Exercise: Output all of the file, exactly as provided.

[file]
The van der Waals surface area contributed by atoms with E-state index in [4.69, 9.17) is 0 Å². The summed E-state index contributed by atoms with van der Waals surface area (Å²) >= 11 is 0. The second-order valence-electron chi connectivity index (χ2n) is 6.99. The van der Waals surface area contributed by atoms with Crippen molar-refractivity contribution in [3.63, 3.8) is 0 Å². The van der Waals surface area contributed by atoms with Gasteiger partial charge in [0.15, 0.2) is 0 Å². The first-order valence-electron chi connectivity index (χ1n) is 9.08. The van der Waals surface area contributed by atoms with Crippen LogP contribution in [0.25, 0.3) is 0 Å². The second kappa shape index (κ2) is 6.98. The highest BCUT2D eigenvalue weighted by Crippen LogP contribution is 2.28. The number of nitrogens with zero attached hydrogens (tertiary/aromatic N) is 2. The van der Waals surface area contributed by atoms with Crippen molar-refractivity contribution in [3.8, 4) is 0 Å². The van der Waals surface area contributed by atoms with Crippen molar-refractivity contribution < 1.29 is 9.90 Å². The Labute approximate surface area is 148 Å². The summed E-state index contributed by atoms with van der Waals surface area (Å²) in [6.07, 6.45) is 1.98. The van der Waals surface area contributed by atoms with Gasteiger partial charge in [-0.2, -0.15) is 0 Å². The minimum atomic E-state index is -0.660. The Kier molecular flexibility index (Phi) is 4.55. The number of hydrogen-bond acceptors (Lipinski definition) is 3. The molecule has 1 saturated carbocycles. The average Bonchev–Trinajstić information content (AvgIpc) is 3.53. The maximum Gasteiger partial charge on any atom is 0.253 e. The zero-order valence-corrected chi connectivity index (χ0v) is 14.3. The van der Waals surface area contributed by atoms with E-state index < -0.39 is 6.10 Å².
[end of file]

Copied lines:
The van der Waals surface area contributed by atoms with E-state index in [4.69, 9.17) is 0 Å². The summed E-state index contributed by atoms with van der Waals surface area (Å²) >= 11 is 0. The second-order valence-electron chi connectivity index (χ2n) is 6.99. The van der Waals surface area contributed by atoms with Crippen molar-refractivity contribution in [3.63, 3.8) is 0 Å². The van der Waals surface area contributed by atoms with Gasteiger partial charge in [0.15, 0.2) is 0 Å². The first-order valence-electron chi connectivity index (χ1n) is 9.08. The van der Waals surface area contributed by atoms with Crippen LogP contribution in [0.25, 0.3) is 0 Å². The second kappa shape index (κ2) is 6.98. The highest BCUT2D eigenvalue weighted by Crippen LogP contribution is 2.28. The number of nitrogens with zero attached hydrogens (tertiary/aromatic N) is 2. The van der Waals surface area contributed by atoms with Crippen molar-refractivity contribution in [3.8, 4) is 0 Å². The van der Waals surface area contributed by atoms with Crippen molar-refractivity contribution < 1.29 is 9.90 Å². The Labute approximate surface area is 148 Å². The summed E-state index contributed by atoms with van der Waals surface area (Å²) in [6.07, 6.45) is 1.98. The van der Waals surface area contributed by atoms with Gasteiger partial charge in [-0.2, -0.15) is 0 Å². The minimum atomic E-state index is -0.660. The Kier molecular flexibility index (Phi) is 4.55. The number of hydrogen-bond acceptors (Lipinski definition) is 3. The molecule has 1 saturated carbocycles. The average Bonchev–Trinajstić information content (AvgIpc) is 3.53. The maximum Gasteiger partial charge on any atom is 0.253 e. The zero-order valence-corrected chi connectivity index (χ0v) is 14.3. The van der Waals surface area contributed by atoms with E-state index < -0.39 is 6.10 Å².